Well, there are different responses of people to the difficulties of this life. And he is calling us to a bold, confident approach to living life in light of the uncertainties in life because of the certainty of God. He calls us to boldness and confidence and trust in our living, not because life is certain. It's not. In fact, he has made certain that we understand that life is not certain. But we are to live in light of the certainties of God. This is a call to an adventure of faith. Listen. “Cast your bread on the surface of the waters, for you will find it after many days.” Now, I dare you: try that at the ocean some day. Sprinkle some bread crumbs on the waves, and see how many of them you find later. And yet he says, “Cast your bread on the surface of the waters, for you will find it after many days. Divide your portion to seven, or even to eight, for you do not know what misfortune may occur on the earth.” He's calling you to live boldly and to trust God because life is uncertain, but God is in control. So, therefore, he says, “Go for it!” You see, there are different ways that you could respond to the uncertainties of life and, especially, the heart-breaking uncertainties of life: you could curl up in a fetal position and just pull back; you could become cynical; you could just be cynical about everything; you could make fun of everything that's meaningful, everything that's beautiful, everything that's joyful; you could just be cynical about it; or you could just be paralyzed, fearing the next bad thing that's going to happen.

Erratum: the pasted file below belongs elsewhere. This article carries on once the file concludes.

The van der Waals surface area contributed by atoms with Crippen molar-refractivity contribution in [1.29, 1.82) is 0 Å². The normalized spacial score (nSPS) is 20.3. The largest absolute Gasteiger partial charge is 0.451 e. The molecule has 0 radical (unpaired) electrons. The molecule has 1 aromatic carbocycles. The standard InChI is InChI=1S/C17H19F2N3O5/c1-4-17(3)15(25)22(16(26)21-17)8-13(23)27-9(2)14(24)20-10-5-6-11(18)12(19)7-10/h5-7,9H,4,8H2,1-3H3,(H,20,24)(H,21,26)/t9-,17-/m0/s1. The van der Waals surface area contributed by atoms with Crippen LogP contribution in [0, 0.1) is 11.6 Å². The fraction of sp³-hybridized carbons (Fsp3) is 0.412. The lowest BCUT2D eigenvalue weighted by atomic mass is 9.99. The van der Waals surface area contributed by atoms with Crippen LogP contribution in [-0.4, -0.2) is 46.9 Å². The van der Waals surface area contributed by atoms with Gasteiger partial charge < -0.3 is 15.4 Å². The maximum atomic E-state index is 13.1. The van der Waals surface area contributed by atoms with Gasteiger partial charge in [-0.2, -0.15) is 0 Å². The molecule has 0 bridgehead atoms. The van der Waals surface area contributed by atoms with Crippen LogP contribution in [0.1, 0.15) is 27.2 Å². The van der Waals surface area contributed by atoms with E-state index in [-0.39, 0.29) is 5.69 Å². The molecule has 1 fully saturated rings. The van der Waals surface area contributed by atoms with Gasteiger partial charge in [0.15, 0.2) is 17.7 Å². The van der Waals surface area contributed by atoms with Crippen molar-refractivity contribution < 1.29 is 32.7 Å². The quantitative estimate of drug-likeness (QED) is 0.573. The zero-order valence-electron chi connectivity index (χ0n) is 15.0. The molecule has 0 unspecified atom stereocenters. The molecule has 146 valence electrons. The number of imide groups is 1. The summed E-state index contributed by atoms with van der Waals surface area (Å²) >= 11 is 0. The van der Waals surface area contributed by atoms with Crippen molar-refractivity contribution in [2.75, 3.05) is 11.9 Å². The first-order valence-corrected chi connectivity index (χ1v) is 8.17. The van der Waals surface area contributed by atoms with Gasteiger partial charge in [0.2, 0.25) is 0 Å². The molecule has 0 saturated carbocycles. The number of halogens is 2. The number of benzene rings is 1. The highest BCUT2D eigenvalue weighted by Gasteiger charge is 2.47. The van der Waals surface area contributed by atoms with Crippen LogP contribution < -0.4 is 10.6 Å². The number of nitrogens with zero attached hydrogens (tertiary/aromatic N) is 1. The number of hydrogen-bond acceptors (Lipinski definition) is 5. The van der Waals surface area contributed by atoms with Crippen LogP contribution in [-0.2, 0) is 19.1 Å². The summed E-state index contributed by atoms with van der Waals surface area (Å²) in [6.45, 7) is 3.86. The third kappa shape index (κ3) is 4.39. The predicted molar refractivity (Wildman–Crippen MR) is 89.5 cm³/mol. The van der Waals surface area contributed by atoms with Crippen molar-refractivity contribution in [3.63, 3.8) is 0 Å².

In staff meeting, we were praying for a minister who's just verging on retirement. His wife was diagnosed with a virulent, aggressive, terminal cancer. The doctors have given her two months. He wrote to a friend, and he said, “We had so many plans for our retirement together. Those plans are gone.” Now how do you respond to that? You could get cynical about it, or you could be bitter, or you could be paralyzed. But the Preacher says, “Live boldly and confidently!” Uncertainties? Yes, sir. Absolutely. The whole ball of wax is uncertain, but God is not uncertain. He is certain. He is in control.